At least two people were killed and 29 were injured in Oklahoma as a severe storm system generated several tornadoes Sunday in Kansas, Oklahoma and Iowa, leveling neighborhoods and sending frightened residents scurrying for shelter as extreme conditions are expected to linger across the Midwest.
The tornadoes, high winds and hail were part of a massive, northeastward-moving storm system that stretched from Texas to Minnesota. Victims and emergency responders might not get much of a reprieve, as the National Oceanic and Atmospheric Administration's Storm Prediction Center was forecasting similar weather for Monday over much of the same area.
The National Weather Service was warning of the possibility of tornadoes and baseball-sized hail Monday, while residents of Arkansas, Kansas and Missouri were also warned to watch for bad weather Monday.
At least four separate twisters touched down in central Oklahoma late Sunday afternoon, including one near the town of Shawnee, 35 miles southeast of Oklahoma City, that laid waste to much of a mobile home park.
Oklahoma state medical examiner's office spokeswoman Amy Elliott on Monday identified the two people who are confirmed to have been killed as 79-year-old Glen Irish and 76-year-old Billy Hutchinson. Both men were from Shawnee.
Pottawatomie County Sheriff Mike Booth said Irish was found dead out in the open at Steelman Estates, but the sheriff didn't have details on where he had lived.
"You can see where there's absolutely nothing, then there are places where you have mobile home frames on top of each other, debris piled up," Booth said. "It looks like there's been heavy equipment in there on a demolition tour ... It's pretty bad. It's pretty much wiped out."
A storm spotter told the National Weather Service that the tornado "scoured" the landscape in the park and an area along Interstate 40. Officials said drivers should expect delays along the highway in Shawnee as crews continue to clean up storm debris. Westbound Interstate 40 was closed Sunday night at U.S. 177 after storms ripped through the area. U.S. 177 was also shut down because of vehicle accidents caused by the severe weather.
The Oklahoma Department of Transportation said northbound U.S. 177 at I-40 was reopened as of 7 a.m. Monday. Westbound traffic on I-40 is narrowed to one lane, but all lanes are expected to reopen later Monday morning.
Across the state, 21 people were injured, not including those who suffered bumps and bruises and chose not to visit a hospital, said Keli Cain, a spokeswoman for the Oklahoma Department of Emergency Management.
Gov. Mary Fallin declared an emergency for 16 Oklahoma counties because of the severe storms and flooding. The declaration lets local governments acquire goods quickly to respond to their residents' needs and puts the state in line for federal help if it becomes necessary.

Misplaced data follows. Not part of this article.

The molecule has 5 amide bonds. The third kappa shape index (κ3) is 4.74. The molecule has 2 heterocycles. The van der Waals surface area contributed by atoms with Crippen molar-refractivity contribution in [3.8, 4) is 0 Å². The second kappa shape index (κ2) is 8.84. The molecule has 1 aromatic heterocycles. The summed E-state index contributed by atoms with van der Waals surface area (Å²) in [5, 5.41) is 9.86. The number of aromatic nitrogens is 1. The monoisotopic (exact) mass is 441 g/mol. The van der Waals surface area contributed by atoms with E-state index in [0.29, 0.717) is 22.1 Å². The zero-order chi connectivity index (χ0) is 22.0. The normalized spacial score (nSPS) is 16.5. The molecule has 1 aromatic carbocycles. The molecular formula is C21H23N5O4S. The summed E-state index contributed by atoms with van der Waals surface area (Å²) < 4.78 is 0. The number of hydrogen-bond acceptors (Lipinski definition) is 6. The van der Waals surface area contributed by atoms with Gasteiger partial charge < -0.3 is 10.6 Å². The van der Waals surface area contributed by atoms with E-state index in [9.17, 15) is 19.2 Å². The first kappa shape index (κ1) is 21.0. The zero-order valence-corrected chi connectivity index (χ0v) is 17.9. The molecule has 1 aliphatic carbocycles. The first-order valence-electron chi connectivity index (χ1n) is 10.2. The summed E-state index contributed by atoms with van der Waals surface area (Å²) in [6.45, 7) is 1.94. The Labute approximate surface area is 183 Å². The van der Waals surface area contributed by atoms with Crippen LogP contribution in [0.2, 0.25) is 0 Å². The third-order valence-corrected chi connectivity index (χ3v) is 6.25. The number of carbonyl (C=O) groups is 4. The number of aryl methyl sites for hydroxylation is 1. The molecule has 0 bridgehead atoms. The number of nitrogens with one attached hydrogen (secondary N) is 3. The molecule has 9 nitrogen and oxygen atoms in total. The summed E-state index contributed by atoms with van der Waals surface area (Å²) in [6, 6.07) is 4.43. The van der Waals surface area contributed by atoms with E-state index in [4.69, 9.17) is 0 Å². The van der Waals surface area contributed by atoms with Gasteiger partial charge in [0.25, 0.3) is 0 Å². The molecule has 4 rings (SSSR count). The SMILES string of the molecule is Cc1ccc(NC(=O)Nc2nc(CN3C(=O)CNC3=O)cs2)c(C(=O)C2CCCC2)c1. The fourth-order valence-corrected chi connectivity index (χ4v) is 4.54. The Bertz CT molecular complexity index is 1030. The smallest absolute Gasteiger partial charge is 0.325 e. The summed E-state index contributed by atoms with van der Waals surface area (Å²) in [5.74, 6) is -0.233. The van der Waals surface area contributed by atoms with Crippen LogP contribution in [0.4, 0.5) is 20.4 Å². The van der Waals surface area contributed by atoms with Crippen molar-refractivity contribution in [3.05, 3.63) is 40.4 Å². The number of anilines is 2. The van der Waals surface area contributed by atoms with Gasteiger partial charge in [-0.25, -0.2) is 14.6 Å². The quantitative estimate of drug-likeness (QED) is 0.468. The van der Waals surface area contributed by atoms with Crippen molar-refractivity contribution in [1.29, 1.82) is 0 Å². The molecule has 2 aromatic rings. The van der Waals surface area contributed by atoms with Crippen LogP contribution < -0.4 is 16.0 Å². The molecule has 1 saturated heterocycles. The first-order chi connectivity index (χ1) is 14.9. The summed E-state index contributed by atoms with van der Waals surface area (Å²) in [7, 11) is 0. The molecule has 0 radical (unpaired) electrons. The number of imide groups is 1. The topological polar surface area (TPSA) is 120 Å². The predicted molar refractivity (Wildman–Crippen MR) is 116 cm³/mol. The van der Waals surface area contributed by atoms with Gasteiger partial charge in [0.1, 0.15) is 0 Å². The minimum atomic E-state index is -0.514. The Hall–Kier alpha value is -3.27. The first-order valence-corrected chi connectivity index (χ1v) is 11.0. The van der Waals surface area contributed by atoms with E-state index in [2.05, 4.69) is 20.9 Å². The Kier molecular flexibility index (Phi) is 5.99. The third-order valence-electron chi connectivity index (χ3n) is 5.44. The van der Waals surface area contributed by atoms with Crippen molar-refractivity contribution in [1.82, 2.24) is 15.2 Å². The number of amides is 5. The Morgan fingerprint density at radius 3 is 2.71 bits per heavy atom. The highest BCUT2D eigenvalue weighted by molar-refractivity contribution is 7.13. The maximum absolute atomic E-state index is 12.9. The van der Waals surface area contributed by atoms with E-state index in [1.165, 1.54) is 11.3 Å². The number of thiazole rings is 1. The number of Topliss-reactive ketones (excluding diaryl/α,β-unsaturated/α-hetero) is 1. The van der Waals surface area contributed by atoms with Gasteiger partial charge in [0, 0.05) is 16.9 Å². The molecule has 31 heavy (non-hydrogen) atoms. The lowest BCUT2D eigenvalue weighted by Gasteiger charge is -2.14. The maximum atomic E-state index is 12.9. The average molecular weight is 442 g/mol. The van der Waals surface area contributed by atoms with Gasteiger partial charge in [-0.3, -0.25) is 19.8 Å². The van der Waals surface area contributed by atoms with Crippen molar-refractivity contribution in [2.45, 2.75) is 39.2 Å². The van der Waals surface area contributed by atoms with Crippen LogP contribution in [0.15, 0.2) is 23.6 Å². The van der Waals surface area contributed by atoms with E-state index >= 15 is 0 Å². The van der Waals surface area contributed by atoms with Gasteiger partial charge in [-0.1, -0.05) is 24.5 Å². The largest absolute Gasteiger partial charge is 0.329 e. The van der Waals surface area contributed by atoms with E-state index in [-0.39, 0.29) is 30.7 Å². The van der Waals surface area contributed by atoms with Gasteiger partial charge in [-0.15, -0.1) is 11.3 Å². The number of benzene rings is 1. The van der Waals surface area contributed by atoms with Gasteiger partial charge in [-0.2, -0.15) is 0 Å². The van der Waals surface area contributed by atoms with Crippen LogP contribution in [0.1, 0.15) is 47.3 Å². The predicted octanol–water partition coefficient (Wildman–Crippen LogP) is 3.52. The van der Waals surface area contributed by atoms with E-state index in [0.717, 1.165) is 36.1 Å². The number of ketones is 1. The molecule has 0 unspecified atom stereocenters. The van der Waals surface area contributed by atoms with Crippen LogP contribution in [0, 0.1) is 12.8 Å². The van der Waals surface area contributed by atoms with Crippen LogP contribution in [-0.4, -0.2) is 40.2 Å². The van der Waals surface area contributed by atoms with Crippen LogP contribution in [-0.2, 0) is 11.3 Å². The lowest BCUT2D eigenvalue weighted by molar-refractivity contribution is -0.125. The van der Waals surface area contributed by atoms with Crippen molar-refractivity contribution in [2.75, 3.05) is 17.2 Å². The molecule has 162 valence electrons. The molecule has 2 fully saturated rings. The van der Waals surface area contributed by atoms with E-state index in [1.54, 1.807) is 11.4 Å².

In Enid, Okla. on Saturday, a police officer was injured in high winds when his cruiser was struck by an object. Area emergency manager Mike Honigsberg told The Oklahoman that the car may have been hit by a cattle trough lifted by the wind. In Oklahoma City, an officer was trapped for a time when surrounded by fallen utility lines.
Another tornado grazed the Oklahoma City suburb of Edmond Sunday afternoon, dropping hail as large as a grapefruit and damaging roofs and structures before heading east. Aerial flyovers in Wellston, northeast of Oklahoma City, showed significant property damage.
"I knew it was coming," said Edmond resident Randy Grau, who huddled with his wife and two young boys in their Edmond home's safe room when the tornado hit. He said he peered out his window as the weather worsened and believed he saw a flock of birds heading down the street.
"Then I realized it was swirling debris," Grau said. "That's when we shut the door of the safe room. I probably had them in there for 10 minutes."
Dozen of counties in Kansas, Nebraska, Iowa, Oklahoma, Minnesota, Wisconsin, Illinois and Missouri were placed under tornado watches and warnings that were in effect through late Sunday.
In Wichita, Kan., a tornado touched down near Mid-Content Airport on the city's southwest side shortly before 4 p.m., knocking out power to thousands of homes and businesses but bypassing the most populated areas of Kansas' biggest city. The Wichita tornado was an EF1 -- the strength of tornado on the enhanced Fujita scale -- with winds of 110 mph, according to the weather service.
Carl Brewer, the mayor of Wichita, told Fox News that the city was hit harder by high winds and golf ball-sized hail than anything from the tornado.
"That alone, and the rain, actually just really did a number on the city," he said. "It was so bad you think a tornado came through."
Brewer said hail ripped through the sides of houses in Wichita, in addition to breaking windows and damaging cars.
But Randy Duncan, Wichita's emergency management director, told Fox News that he has not yet heard of any local reports of injuries or deaths stemming from the storm.
Jim Raulston, of Wichita, said the ferocious winds slammed the hailstones into his home.
"It was just unbelievable how the hail and everything was just coming straight sideways," Raulston said.
The National Weather Service also reported two tornadoes touched down in Iowa — near Huxley and Earlham. Damage included the loss of some cattle when the storm blew over a barn on a farm in Mitchell County. Some 11,000 homes were without power early Monday.
The Associated Press contributed to this report.